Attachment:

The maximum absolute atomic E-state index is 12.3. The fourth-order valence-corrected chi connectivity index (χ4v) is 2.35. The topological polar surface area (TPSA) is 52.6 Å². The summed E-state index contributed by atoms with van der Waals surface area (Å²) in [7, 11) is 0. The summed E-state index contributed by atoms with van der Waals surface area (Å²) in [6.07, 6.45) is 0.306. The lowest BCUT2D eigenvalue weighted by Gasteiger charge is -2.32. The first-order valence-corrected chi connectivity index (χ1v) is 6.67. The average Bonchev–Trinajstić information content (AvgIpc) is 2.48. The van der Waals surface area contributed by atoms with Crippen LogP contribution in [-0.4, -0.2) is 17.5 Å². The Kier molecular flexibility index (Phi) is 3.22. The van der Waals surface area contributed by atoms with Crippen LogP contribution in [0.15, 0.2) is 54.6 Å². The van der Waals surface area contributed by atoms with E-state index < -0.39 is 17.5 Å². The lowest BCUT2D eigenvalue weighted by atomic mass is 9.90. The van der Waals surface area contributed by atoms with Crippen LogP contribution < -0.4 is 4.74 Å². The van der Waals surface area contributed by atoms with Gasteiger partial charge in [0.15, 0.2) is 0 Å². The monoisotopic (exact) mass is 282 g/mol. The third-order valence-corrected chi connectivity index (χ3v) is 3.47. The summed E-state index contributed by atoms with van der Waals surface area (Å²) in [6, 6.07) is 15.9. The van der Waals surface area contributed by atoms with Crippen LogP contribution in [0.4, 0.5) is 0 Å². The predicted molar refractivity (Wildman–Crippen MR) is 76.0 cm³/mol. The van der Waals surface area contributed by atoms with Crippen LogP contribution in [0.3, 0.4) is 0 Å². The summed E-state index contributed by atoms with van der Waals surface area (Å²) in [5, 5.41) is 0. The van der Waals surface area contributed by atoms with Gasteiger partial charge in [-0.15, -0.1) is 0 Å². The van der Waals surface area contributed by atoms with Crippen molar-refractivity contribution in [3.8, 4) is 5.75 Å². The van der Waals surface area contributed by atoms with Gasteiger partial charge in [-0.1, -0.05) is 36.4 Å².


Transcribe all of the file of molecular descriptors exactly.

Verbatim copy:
The maximum absolute atomic E-state index is 12.3. The fourth-order valence-corrected chi connectivity index (χ4v) is 2.35. The topological polar surface area (TPSA) is 52.6 Å². The summed E-state index contributed by atoms with van der Waals surface area (Å²) in [7, 11) is 0. The summed E-state index contributed by atoms with van der Waals surface area (Å²) in [6.07, 6.45) is 0.306. The lowest BCUT2D eigenvalue weighted by Gasteiger charge is -2.32. The first-order valence-corrected chi connectivity index (χ1v) is 6.67. The average Bonchev–Trinajstić information content (AvgIpc) is 2.48. The van der Waals surface area contributed by atoms with Crippen LogP contribution in [-0.4, -0.2) is 17.5 Å². The Kier molecular flexibility index (Phi) is 3.22. The van der Waals surface area contributed by atoms with Crippen LogP contribution in [0.15, 0.2) is 54.6 Å². The van der Waals surface area contributed by atoms with E-state index < -0.39 is 17.5 Å². The lowest BCUT2D eigenvalue weighted by atomic mass is 9.90. The van der Waals surface area contributed by atoms with Crippen LogP contribution < -0.4 is 4.74 Å². The van der Waals surface area contributed by atoms with Gasteiger partial charge in [0.15, 0.2) is 0 Å². The monoisotopic (exact) mass is 282 g/mol. The third-order valence-corrected chi connectivity index (χ3v) is 3.47. The summed E-state index contributed by atoms with van der Waals surface area (Å²) in [6, 6.07) is 15.9. The van der Waals surface area contributed by atoms with Crippen LogP contribution in [0.4, 0.5) is 0 Å². The predicted molar refractivity (Wildman–Crippen MR) is 76.0 cm³/mol. The van der Waals surface area contributed by atoms with Crippen LogP contribution in [0.3, 0.4) is 0 Å². The summed E-state index contributed by atoms with van der Waals surface area (Å²) in [5, 5.41) is 0. The van der Waals surface area contributed by atoms with Gasteiger partial charge in [-0.15, -0.1) is 0 Å². The van der Waals surface area contributed by atoms with Crippen molar-refractivity contribution in [3.8, 4) is 5.75 Å². The van der Waals surface area contributed by atoms with Gasteiger partial charge in [-0.1, -0.05) is 36.4 Å².